Monday, March 21, 2011

Is Collaboration Universally Accepted?

This Saturday I am presenting on Collaborative Assessment at ASCD in San Francisco. As I have been preparing (and I really have been, contrary to how it appears!) I have been thinking a lot about both collaboration and assessment. At Educon my husband and I focused on the assessment piece because I believed that would be the area we would have the most difficulty all agreeing about. However, based on that experience and my recent research I think collaboration is a tougher idea than I expected.

Looking at some of the recent, 'big' books in education, I don't see collaboration as a significant focus. (I'm thinking of Teach Like a Champion by Doug Lemov and Focus by Mike Schmoker.) Have we moved away from valuing collaboration or is there an assumption that it is happening so much that it doesn't need to be specifically addressed?

When I initially proposed this session I was thinking that collaboration is well established and accepted and I would need to simply make the argument and share ideas for collaboration in relation to assessment. Now I wonder if I need to make the argument for collaboration first. Any thoughts?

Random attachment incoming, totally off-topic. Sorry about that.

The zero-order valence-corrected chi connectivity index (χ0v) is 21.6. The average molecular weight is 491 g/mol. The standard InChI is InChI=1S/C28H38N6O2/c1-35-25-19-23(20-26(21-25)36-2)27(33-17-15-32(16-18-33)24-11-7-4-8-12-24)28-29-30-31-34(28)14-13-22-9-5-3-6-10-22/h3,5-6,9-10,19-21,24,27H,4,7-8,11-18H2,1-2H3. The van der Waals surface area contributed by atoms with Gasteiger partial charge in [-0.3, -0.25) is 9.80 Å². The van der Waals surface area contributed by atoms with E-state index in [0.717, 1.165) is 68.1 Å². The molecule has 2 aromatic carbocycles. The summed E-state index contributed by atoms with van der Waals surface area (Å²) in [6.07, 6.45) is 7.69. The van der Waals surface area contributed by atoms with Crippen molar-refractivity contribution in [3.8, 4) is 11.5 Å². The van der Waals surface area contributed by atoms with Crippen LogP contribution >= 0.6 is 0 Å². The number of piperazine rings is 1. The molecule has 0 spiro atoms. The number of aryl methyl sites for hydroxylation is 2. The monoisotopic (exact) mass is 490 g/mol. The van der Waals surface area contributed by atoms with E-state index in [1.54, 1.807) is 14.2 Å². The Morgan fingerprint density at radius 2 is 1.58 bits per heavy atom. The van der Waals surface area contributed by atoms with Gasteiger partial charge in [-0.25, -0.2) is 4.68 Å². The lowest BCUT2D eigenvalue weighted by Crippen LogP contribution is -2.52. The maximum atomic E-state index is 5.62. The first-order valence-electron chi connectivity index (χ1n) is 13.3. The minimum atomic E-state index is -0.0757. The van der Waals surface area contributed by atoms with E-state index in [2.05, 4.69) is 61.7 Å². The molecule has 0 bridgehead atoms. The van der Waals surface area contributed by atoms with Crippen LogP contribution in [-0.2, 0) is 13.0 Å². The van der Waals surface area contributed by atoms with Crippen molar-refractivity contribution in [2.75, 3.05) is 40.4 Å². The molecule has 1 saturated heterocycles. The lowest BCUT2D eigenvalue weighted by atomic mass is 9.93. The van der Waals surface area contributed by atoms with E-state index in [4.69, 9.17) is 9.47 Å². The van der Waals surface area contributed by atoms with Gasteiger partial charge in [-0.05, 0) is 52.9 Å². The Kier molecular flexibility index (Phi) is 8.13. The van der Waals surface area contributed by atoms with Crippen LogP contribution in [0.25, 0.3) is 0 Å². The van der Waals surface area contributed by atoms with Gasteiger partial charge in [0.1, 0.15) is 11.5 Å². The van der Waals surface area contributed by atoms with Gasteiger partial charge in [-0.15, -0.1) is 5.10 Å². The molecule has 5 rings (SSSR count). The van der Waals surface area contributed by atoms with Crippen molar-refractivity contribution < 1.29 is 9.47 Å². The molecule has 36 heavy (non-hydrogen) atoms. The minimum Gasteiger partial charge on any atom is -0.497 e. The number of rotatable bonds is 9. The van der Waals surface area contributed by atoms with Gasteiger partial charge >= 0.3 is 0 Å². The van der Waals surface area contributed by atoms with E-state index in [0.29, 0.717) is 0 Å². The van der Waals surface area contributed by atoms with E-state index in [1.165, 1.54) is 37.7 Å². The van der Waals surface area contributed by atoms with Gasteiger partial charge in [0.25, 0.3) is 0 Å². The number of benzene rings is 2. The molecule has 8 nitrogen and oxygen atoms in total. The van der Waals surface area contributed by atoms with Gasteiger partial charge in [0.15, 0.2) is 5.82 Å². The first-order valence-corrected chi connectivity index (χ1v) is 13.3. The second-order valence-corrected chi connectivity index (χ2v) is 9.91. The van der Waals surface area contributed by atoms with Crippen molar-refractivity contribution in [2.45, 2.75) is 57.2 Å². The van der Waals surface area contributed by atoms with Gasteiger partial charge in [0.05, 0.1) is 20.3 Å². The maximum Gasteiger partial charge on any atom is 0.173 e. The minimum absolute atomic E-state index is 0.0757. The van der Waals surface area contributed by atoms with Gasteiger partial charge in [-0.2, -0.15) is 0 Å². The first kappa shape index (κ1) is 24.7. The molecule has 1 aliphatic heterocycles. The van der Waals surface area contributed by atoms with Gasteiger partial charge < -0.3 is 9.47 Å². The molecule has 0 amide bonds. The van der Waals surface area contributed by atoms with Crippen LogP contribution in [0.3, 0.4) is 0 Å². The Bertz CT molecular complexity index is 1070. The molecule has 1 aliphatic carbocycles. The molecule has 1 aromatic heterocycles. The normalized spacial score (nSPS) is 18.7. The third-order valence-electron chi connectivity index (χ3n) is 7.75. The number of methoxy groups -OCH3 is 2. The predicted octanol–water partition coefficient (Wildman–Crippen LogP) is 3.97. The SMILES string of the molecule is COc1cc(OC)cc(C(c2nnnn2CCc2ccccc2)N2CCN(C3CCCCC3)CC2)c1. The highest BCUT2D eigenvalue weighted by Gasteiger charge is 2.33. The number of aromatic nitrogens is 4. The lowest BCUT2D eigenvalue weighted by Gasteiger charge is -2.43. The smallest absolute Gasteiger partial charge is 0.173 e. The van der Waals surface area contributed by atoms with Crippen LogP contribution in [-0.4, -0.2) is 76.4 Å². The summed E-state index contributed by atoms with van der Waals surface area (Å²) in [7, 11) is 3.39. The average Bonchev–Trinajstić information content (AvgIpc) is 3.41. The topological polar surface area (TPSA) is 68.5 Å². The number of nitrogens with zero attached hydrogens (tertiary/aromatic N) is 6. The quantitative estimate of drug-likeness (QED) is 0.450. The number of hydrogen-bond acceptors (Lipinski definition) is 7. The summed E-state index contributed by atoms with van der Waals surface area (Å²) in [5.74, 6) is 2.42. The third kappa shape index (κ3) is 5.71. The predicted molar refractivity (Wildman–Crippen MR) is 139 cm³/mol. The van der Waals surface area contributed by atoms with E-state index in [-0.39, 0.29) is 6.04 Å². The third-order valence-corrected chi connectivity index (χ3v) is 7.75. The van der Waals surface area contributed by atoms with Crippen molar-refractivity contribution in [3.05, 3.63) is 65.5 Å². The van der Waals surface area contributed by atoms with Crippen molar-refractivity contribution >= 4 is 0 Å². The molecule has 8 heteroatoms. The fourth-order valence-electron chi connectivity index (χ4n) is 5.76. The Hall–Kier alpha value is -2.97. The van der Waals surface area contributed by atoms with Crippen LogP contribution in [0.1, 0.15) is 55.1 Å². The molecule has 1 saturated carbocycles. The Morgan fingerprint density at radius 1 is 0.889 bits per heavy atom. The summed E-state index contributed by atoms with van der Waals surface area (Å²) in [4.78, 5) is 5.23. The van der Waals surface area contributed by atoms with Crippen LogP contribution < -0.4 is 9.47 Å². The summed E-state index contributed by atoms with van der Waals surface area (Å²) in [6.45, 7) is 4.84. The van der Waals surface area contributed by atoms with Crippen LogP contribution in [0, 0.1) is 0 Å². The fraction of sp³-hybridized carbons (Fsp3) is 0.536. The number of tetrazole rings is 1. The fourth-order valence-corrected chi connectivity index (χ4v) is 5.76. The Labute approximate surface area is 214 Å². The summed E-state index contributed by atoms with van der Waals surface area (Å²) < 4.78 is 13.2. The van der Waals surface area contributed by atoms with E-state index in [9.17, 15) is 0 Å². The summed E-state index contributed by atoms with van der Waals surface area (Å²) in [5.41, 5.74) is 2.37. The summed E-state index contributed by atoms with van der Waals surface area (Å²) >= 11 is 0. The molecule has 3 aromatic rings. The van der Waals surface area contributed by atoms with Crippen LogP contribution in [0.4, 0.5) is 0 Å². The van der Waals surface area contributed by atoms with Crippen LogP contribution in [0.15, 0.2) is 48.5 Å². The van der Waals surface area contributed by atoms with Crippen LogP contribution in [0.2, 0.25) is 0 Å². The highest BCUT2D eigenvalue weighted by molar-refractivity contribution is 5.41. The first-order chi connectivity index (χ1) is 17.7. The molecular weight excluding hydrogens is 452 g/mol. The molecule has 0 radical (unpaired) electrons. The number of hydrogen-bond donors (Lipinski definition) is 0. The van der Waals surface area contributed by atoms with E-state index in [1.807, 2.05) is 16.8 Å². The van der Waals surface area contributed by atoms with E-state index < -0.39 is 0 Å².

3 comments:

Karen said...

I think it's the quality of the collaboration that may need to be addressed....I can think of all of the duFour-style meetings that really don't focus on students--that are collaboration time in name only. Schools that say they have collaboration time--but it's really just the same old meetings

Angela said...

Hey, Jenny, which day and time slot is your session at ASCD? I'm attending and would love to stop by and introduce myself. :-)

Summers School said...

I agree with Karen. My principal talks a lot about collaboration, as does another member of my 4th grade team but... there is a lot of complaining that happens before any collaboration. Complaining about another meeting, complaning that it's taking away our "right" to teach as we wish. There's a lot of bitterness and it really creates a toxic environment.